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8. Some sects of the religion are strict.

Some groups of Pentecostals strictly adhere to set rules, such as modest dress among women and hair guidelines for men and women. Some even forbid movies and sports and “mixed” swimming. In some divisions of Pentecostalism, women are not allowed to wear slacks, taking direction from 1 Timothy 2:9, which says that women are to dress with modesty, decency and propriety. In the United Pentecostal Church, makeup, tight clothing and most jewelry is not recommended. The UPC is one of the more conservative divisions of the Pentecostal church.

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9. Worship can be spontaneous.

Worship is not just limited to music. Along with speaking in tongues, Pentecostals allow dancing, shouting and praying out loud during worship. Worship services are sometimes elaborate, even including props. Singing is also not limited to the end of the song--if the congregation or worship leaders feel led by the spirit, they may extend the time of praise. Many believe in lively worship because of the influence of the Holy Spirit. There is praying aloud, clapping and shouting, and sometimes anointments with oil in "giving thanks, proclaiming the Lord’s excellence, expressing love for God .. and to commune with the Almighty.”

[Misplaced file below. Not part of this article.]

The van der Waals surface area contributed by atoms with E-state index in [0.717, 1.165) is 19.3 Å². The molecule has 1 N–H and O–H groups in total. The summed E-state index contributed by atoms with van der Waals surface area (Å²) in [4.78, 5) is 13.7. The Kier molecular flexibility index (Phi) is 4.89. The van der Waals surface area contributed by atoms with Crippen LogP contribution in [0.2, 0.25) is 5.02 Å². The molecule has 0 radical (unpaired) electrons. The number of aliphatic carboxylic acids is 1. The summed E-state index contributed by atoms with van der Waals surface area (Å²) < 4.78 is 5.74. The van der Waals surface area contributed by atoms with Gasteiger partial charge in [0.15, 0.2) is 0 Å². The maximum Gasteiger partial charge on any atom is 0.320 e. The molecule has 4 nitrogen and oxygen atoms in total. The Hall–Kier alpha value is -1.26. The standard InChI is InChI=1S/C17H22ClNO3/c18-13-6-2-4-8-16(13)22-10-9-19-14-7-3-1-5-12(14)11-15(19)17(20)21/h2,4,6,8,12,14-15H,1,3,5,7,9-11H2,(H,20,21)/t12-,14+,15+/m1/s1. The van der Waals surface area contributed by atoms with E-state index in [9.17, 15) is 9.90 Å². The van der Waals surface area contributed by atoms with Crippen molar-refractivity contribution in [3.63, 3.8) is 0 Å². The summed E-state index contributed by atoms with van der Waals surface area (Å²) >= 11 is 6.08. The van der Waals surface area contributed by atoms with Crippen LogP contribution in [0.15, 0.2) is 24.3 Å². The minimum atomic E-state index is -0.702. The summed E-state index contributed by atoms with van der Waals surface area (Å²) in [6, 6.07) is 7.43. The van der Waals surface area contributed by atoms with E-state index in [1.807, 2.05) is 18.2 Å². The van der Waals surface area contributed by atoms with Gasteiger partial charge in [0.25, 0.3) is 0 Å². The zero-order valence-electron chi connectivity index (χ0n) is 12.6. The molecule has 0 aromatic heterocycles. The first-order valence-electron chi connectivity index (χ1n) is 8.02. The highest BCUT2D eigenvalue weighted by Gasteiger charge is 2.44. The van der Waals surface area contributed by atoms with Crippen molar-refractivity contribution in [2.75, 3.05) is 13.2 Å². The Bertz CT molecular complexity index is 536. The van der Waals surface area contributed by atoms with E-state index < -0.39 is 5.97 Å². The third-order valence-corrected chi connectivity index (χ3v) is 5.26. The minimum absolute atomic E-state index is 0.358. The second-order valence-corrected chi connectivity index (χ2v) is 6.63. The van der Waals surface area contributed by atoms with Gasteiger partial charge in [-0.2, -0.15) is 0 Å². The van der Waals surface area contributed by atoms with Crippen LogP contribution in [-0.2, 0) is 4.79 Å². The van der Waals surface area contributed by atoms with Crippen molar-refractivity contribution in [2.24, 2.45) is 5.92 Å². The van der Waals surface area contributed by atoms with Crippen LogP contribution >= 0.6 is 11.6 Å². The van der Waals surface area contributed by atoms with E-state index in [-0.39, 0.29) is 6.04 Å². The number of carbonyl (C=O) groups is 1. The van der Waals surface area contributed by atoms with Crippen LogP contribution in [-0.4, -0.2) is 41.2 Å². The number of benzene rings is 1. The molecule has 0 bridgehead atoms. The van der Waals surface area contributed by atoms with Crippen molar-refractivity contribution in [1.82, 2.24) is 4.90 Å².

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10. Pentecostals are one of the fastest growing religious groups in the world.

While it’s hard to estimate just how many Pentecostals are in the world or even the United States, a Pew Research Center study found that of the roughly two billion Christians in the world, about a quarter of that identifies as Pentecostal. After the Azusa revival, the handful of early Pentecostals swelled to more than 50,000 in just a few years. According to the New York Times, some four million Americans belong to classical Pentecostalism. Pentecostalism has long been considered one of the fastest and largest growing forms of Christianity.

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Publication date: April 6, 2018

 

 


This Article is part of our Denomination Series listing historical facts and theological information about different factions within and from the Christian religion. We provide these articles to help you understand the distinctions between denominations including origin, leadership, doctrine, and beliefs. Explore the various characteristics of different denominations from our list below!